• 25% – 30% of employees eligible for a 401(k) program don’t participate (and many don’t even have one available to them)
• Less than 10% contribute the maximum allowed

Also, leakage (or using 401(k) savings for things other than retirement) can leave us with a shortfall at retirement.

The Good News

Despite all this scariness and general negativity, there is some good news for you and me.

Namely, that all of these things are within our control.

We can educate ourselves on the options, look for low fee investments, and start finding ways to contribute more.

And it’s important that we take control where we can because there are things outside of our control such as:

• Social Security: Will it still be there for us so we won’t have to be completely dependent on our own savings?
• The stock market: will our retirement investments continue to grow?
• Inflation: Will it stay in check, so our retirement dollars will actually buy something?

First Steps to More Control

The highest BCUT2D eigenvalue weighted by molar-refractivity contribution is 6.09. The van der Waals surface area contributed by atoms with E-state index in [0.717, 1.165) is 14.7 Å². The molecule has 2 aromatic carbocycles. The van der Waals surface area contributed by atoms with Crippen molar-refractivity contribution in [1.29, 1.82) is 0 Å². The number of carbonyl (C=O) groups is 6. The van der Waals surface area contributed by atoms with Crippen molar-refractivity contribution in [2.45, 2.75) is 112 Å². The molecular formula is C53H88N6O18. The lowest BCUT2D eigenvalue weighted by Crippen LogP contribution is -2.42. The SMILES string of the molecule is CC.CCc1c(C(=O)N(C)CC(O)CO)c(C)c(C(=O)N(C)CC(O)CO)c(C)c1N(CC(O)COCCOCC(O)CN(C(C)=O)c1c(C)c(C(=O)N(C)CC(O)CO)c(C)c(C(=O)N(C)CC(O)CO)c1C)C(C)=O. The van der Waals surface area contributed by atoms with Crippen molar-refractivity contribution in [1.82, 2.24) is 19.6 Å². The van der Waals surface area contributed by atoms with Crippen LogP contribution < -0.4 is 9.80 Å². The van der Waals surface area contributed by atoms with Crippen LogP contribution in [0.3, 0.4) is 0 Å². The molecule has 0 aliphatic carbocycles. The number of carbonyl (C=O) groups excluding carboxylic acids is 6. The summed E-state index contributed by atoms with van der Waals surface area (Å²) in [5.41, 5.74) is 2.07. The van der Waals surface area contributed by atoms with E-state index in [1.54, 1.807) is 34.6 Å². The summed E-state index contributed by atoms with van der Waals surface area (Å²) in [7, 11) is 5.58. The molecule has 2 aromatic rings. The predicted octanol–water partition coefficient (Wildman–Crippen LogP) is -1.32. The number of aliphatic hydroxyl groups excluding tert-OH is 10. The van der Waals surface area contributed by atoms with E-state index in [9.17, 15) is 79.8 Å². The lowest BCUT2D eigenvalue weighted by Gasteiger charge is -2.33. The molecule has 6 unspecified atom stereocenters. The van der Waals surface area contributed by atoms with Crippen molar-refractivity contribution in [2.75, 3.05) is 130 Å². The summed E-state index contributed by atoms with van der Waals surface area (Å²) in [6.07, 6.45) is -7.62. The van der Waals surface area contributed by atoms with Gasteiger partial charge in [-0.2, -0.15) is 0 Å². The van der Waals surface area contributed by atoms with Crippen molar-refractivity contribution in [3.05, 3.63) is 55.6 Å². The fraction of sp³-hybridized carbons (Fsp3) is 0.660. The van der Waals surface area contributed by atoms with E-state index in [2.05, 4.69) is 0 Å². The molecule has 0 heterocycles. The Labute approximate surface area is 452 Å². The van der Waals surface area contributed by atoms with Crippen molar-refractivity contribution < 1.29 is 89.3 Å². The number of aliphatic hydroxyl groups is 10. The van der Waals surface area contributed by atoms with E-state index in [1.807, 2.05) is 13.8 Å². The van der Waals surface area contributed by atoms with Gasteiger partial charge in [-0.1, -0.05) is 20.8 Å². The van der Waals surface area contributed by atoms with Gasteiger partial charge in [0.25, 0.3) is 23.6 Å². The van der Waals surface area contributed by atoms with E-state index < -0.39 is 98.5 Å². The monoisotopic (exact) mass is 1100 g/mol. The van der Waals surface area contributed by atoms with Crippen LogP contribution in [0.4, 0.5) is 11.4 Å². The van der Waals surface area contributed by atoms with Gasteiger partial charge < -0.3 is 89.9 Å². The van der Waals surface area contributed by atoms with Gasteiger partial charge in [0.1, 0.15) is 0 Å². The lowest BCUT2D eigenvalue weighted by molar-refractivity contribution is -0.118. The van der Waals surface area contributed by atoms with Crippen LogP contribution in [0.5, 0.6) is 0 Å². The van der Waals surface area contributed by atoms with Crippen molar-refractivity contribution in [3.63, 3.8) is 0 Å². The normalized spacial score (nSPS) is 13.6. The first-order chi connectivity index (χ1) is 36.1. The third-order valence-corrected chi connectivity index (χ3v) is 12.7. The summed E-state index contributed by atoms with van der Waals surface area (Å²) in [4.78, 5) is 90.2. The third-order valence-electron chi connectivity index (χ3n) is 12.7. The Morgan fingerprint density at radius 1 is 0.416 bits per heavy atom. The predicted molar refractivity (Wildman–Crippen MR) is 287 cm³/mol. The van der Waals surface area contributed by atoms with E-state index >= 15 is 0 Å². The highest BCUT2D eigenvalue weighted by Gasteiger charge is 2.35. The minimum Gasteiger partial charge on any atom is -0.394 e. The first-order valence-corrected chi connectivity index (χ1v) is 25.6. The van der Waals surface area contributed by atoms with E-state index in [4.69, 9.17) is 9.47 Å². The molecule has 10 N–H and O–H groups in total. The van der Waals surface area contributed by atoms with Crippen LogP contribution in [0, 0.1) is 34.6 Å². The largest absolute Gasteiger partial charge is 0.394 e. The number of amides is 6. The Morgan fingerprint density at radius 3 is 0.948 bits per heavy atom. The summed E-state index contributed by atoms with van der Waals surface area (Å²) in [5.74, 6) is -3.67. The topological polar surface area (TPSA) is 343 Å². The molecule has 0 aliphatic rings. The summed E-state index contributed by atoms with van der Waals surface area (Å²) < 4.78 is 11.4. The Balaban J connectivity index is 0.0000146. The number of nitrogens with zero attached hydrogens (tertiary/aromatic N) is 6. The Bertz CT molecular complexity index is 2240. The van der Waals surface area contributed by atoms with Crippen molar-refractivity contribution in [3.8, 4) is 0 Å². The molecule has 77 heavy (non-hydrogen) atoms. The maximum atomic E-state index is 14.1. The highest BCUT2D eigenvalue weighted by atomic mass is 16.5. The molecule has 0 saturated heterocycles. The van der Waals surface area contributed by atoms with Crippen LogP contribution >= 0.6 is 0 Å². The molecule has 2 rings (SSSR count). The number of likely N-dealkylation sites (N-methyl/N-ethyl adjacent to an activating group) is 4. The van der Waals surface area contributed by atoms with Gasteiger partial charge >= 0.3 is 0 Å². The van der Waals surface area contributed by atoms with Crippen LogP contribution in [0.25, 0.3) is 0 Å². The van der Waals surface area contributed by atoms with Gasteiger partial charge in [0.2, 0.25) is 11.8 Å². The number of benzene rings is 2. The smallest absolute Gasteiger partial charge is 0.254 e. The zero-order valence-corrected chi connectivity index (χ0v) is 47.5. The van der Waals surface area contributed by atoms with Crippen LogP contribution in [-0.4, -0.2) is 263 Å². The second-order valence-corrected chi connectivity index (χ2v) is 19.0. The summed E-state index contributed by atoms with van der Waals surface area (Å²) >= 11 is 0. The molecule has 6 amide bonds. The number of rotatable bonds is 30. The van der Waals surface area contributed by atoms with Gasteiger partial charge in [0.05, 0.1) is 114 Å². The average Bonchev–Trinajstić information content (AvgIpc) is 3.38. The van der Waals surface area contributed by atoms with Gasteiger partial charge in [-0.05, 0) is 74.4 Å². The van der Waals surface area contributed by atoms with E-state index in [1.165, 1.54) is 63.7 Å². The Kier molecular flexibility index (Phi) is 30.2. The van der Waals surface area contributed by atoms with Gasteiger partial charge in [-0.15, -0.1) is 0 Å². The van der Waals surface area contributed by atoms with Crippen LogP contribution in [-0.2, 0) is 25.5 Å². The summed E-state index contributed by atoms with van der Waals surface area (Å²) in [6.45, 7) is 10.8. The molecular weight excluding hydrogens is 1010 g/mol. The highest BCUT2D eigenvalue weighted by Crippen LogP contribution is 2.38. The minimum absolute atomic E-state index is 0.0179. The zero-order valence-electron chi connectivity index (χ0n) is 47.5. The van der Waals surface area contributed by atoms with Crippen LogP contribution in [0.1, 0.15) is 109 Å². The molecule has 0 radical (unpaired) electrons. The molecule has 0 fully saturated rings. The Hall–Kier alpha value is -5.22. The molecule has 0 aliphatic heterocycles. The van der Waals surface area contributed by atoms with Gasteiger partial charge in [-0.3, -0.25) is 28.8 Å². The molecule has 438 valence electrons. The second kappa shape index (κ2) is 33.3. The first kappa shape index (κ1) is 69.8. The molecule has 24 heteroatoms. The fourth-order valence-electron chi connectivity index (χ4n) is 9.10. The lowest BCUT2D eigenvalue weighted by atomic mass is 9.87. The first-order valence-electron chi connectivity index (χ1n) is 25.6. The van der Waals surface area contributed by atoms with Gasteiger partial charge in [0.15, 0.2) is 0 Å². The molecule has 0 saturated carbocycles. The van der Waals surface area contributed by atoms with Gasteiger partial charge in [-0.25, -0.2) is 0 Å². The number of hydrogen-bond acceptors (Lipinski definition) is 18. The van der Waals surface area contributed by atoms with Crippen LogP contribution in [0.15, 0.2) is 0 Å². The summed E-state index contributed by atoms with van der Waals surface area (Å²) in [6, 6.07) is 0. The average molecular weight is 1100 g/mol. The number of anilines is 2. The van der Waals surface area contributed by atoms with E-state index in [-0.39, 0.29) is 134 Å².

My husband watched the first program with me and we’ve found ourselves talking about retirement over the couple of days since.

We’ve been doing things like:

• Pulling reports and paperwork on our investments.
• Requesting paperwork from my husband’s company.
• Pulling our Social Security statements.
• Talking about when and how we want to retire.

It’s been empowering and even kind of fun.

Finally, a couple of other things I found interesting in watching the two Frontline programs:

  • The 401(k) plan was originally designed to be a tax loophole and, even when it became more widely used, was only supposed to supplement other kinds of retirement plans.
  • Many employees want investment decisions made for them and that might be a trend we see more of in the future.

Did you watch “The Retirement Gamble?” What are your thoughts on saving and investing for retirement? Let’s talk about it in the comments.

8 Replies to “The 3 Big Problems with Your Retirement Savings and What You Can Do About Them”

  1. My husband and I watched it with great interest. Although on the boring side, it did spark us to pour over our investments and evaluate the fees we were being charged. Thankfully we have quite a few Vanguard accounts with really low fees, but there were some investments we are getting out of.